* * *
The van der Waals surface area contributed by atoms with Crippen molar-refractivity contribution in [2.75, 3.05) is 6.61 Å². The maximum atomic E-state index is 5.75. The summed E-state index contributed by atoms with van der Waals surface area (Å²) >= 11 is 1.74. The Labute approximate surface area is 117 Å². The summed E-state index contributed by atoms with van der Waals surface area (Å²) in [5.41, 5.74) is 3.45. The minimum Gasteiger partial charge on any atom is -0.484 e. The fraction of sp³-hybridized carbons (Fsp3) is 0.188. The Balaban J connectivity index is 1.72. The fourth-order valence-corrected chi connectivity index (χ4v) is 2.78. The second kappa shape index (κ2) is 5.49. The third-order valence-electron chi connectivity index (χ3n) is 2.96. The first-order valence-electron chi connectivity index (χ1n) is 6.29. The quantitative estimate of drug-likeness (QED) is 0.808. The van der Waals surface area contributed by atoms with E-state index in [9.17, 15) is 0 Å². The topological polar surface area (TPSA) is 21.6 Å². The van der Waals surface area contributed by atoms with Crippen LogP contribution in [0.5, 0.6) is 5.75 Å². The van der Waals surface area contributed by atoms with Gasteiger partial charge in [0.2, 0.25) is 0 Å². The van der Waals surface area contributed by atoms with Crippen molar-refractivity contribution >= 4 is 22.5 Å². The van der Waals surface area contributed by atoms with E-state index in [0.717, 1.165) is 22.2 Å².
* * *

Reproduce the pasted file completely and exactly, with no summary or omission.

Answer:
The van der Waals surface area contributed by atoms with Crippen molar-refractivity contribution in [2.75, 3.05) is 6.61 Å². The maximum atomic E-state index is 5.75. The summed E-state index contributed by atoms with van der Waals surface area (Å²) >= 11 is 1.74. The Labute approximate surface area is 117 Å². The summed E-state index contributed by atoms with van der Waals surface area (Å²) in [5.41, 5.74) is 3.45. The minimum Gasteiger partial charge on any atom is -0.484 e. The fraction of sp³-hybridized carbons (Fsp3) is 0.188. The Balaban J connectivity index is 1.72. The fourth-order valence-corrected chi connectivity index (χ4v) is 2.78. The second kappa shape index (κ2) is 5.49. The third-order valence-electron chi connectivity index (χ3n) is 2.96. The first-order valence-electron chi connectivity index (χ1n) is 6.29. The quantitative estimate of drug-likeness (QED) is 0.808. The van der Waals surface area contributed by atoms with E-state index in [9.17, 15) is 0 Å². The topological polar surface area (TPSA) is 21.6 Å². The van der Waals surface area contributed by atoms with Crippen LogP contribution in [0.5, 0.6) is 5.75 Å². The van der Waals surface area contributed by atoms with Gasteiger partial charge in [0.2, 0.25) is 0 Å². The van der Waals surface area contributed by atoms with Crippen molar-refractivity contribution >= 4 is 22.5 Å². The van der Waals surface area contributed by atoms with E-state index in [0.717, 1.165) is 22.2 Å².